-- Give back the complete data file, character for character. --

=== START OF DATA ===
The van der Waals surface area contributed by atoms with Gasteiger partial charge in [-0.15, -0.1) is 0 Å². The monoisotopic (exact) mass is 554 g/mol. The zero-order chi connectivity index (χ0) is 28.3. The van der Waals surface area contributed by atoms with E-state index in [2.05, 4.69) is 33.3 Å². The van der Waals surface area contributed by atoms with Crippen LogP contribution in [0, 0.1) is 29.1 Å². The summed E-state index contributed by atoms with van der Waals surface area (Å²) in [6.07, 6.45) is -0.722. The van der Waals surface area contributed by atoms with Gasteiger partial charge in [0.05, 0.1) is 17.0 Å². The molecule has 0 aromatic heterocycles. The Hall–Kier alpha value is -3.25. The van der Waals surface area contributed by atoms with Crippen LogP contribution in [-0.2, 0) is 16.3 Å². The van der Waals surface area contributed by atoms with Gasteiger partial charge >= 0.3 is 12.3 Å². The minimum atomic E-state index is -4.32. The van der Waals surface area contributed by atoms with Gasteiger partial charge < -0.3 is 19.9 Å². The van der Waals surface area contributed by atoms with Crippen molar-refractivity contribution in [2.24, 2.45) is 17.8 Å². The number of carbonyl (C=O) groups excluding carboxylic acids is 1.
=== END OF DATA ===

The van der Waals surface area contributed by atoms with Gasteiger partial charge in [-0.15, -0.1) is 0 Å². The monoisotopic (exact) mass is 554 g/mol. The zero-order chi connectivity index (χ0) is 28.3. The van der Waals surface area contributed by atoms with E-state index in [2.05, 4.69) is 33.3 Å². The van der Waals surface area contributed by atoms with Crippen LogP contribution in [0, 0.1) is 29.1 Å². The summed E-state index contributed by atoms with van der Waals surface area (Å²) in [6.07, 6.45) is -0.722. The van der Waals surface area contributed by atoms with Gasteiger partial charge in [0.05, 0.1) is 17.0 Å². The molecule has 0 aromatic heterocycles. The Hall–Kier alpha value is -3.25. The van der Waals surface area contributed by atoms with Crippen LogP contribution in [-0.2, 0) is 16.3 Å². The van der Waals surface area contributed by atoms with Gasteiger partial charge >= 0.3 is 12.3 Å². The minimum atomic E-state index is -4.32. The van der Waals surface area contributed by atoms with Gasteiger partial charge < -0.3 is 19.9 Å². The van der Waals surface area contributed by atoms with Crippen molar-refractivity contribution in [2.24, 2.45) is 17.8 Å². The number of carbonyl (C=O) groups excluding carboxylic acids is 1.